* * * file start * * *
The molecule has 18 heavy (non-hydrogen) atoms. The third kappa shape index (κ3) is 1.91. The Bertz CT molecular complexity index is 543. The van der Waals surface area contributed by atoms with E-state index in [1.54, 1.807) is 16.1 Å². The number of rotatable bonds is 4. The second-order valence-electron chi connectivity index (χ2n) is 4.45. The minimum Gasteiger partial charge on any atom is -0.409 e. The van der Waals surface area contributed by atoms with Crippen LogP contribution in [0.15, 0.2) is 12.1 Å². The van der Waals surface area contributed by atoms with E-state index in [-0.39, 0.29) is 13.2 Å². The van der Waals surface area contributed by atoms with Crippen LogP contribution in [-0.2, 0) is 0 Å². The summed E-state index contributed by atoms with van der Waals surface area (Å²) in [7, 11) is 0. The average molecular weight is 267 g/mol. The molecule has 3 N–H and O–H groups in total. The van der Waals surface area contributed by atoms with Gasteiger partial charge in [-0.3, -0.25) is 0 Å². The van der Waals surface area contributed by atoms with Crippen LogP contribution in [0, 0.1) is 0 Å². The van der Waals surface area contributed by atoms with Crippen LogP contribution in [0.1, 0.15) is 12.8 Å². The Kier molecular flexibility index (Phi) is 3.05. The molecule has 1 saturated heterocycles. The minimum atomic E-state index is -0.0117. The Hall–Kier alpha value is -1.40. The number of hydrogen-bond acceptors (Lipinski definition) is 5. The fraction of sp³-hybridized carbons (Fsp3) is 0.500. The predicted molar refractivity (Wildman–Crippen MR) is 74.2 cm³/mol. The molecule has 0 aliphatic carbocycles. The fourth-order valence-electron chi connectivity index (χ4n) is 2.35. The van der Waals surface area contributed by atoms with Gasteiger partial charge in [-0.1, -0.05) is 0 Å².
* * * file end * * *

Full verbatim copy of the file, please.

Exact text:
The molecule has 18 heavy (non-hydrogen) atoms. The third kappa shape index (κ3) is 1.91. The Bertz CT molecular complexity index is 543. The van der Waals surface area contributed by atoms with E-state index in [1.54, 1.807) is 16.1 Å². The number of rotatable bonds is 4. The second-order valence-electron chi connectivity index (χ2n) is 4.45. The minimum Gasteiger partial charge on any atom is -0.409 e. The van der Waals surface area contributed by atoms with Crippen LogP contribution in [0.15, 0.2) is 12.1 Å². The van der Waals surface area contributed by atoms with E-state index in [-0.39, 0.29) is 13.2 Å². The van der Waals surface area contributed by atoms with Crippen LogP contribution in [-0.2, 0) is 0 Å². The summed E-state index contributed by atoms with van der Waals surface area (Å²) in [7, 11) is 0. The average molecular weight is 267 g/mol. The molecule has 3 N–H and O–H groups in total. The van der Waals surface area contributed by atoms with Gasteiger partial charge in [-0.3, -0.25) is 0 Å². The van der Waals surface area contributed by atoms with Crippen LogP contribution in [0, 0.1) is 0 Å². The van der Waals surface area contributed by atoms with Crippen LogP contribution in [0.1, 0.15) is 12.8 Å². The Kier molecular flexibility index (Phi) is 3.05. The molecule has 1 saturated heterocycles. The minimum atomic E-state index is -0.0117. The Hall–Kier alpha value is -1.40. The number of hydrogen-bond acceptors (Lipinski definition) is 5. The fraction of sp³-hybridized carbons (Fsp3) is 0.500. The predicted molar refractivity (Wildman–Crippen MR) is 74.2 cm³/mol. The molecule has 0 aliphatic carbocycles. The fourth-order valence-electron chi connectivity index (χ4n) is 2.35. The van der Waals surface area contributed by atoms with Gasteiger partial charge in [-0.1, -0.05) is 0 Å².